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From David Delbecq <de...@oma.be>
Subject Re: Maximum number of simultaneous HTTP Requests / Performance
Date Mon, 03 Apr 2006 09:15:20 GMT
Tp a écrit :

> Hi,
>
> we have to develop a high performance chat based only on HTML and HTTP
> only for a television company. The biggest issue is performance. The
> chat's output window requires one open HTTP connection per client.
> This means, that when you have 3000 people following the chat that the
> server has to be able to handle 3000 simultaneous ie. open HTTP
> connections.
>
> I have read some old benchmark tests. In those Tomcat does not get a
> very good rating compared to other servers like JRun, BEA and others,
> since it does not use NIO or some native methods. I guess I could try
> just to open 3000 threads on my machine which write some output and
> see how it's doing but I guess that does not really tell me anything
> reliable.

Use tools like jmeter to stress test an application. (Of course, do not
run jmeter on same machine as server is running, this would bias the
results) such tool can give you information on server response time
compared to number of simultaneous request.

>
> So I was wondering if anybody can really tell me what Tomcat's (5.5)
> limit is on this? How many simultaneous HTTP connections can Tomcat
> handle and still respond in such a way, that the application stays
> useable. I assume that the machine runs on a Pentium 4 3.2 Ghz with 1
> GB of RAM under linux and that all the file descriptor limits are set
> to the maximum.
>
The capacity of server is mainly dependant on what the webapplication
running inside does. If you implement the chat in a 'get refresh of chat
every 0.5 seconds' way, this mean you'll get 6000 request / second. If
you serve them in, for example, 0.1 sec, that mean you will handle a
mean load of 600 simultaneous requests. This can be reduced by setting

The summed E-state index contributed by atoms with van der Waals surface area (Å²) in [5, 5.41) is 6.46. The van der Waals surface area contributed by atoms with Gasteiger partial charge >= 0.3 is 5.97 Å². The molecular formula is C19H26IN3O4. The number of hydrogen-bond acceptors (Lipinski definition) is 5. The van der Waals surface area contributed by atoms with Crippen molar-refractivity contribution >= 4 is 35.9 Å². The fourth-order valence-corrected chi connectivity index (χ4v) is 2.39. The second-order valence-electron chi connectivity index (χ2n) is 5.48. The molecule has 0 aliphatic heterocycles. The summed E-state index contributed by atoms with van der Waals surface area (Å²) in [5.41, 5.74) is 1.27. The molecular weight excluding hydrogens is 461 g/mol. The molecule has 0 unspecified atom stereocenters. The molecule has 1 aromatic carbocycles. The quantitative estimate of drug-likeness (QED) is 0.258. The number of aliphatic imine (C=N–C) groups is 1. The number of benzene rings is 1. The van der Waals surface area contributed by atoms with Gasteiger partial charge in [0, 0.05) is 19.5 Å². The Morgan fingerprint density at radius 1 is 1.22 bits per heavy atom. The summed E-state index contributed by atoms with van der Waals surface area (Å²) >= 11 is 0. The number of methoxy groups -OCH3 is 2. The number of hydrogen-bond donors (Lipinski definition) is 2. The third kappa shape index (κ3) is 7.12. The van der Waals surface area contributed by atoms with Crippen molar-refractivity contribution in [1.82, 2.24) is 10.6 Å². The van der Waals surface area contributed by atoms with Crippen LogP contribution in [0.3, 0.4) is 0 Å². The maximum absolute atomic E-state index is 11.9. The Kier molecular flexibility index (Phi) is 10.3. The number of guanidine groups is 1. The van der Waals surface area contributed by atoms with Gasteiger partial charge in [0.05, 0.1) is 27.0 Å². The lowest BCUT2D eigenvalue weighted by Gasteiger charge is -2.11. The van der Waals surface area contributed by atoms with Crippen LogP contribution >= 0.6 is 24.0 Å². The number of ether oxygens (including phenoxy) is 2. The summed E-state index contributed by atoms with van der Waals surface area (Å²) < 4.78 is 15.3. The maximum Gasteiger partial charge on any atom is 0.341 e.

refresh of clients to 2 seconds (your drop to serving 150 simultaneous
requests). Fortunately, the OS does pile the connect request until they
get accepted or discarded by tomcat. So when you finish a request you
start another. Your server could receive 3000 GET at same time, they
just won't be all served immediatly.

If you try to serve 3000 request at same time (assuming by design you
don't 'close' the http channel so you can push data from server to
client), you will need 3000 server threads to do it (and this is true
whatever java server application you are using!). Be it tomcat or not,
this is an heavy load and you are subject on hitting the max thread /
process limit on the OS.



To know the max limit of thread is difficult. Here i get a max of 16375
total system threads. Can be increased with writing to special proc file:
cat /proc/sys/kernel/threads-max
16375

To get an idea of the limit for a given java process, i run the
following simple code:

package test;

public class Test extends Thread{
        public void run() {
             // do nothing but wait indefinitly
             try{
                synchronized(this)
                {
                   this.wait();
                }
             } catch (Exception e) {
                System.out.println("Exception in Thread");
                e.printStackTrace();
             }
         }
        public static void main (String argv[]) throws Exception{
                int threadCount=0;
                try{
                    while(true){
                        threadCount++;
                        new Test().start();
                    }
                } catch (Throwable t) {
                        System.out.println("Got exception at raising
thread number "+threadCount);
                        t.printStackTrace();
                        System.exit(0);
                }
        }
}

Here i get a limit of about 5640 thread
Got exception at raising thread number 5642
java.lang.OutOfMemoryError: unable to create new native thread
        at java.lang.Thread.start(Native Method)
        at test.Test.main(test.java:21)

Increasing threads-max did not seem to change it.

However, number of threads is not the only factor to take in
consideration, that's why i recommend a stress test of your code to
ensure tomcat can handle the load.

> The second question I have is, that lets assume the limit of a single
> tomcat instance is at 2000 connections, how could I use a cluster and
> loadbalancer to increase the total amount of simultaneous HTTP
> connections of the "Applicaiton" and this really possible? Does
> anybody in here have pratical experience for a live production system,
> which is in use and handles many HTTP connections?
>
Tomcat is supposed to be configurable in clustering environnment. But
that's all i know about :)

> yours,
> Tim
>
>
>
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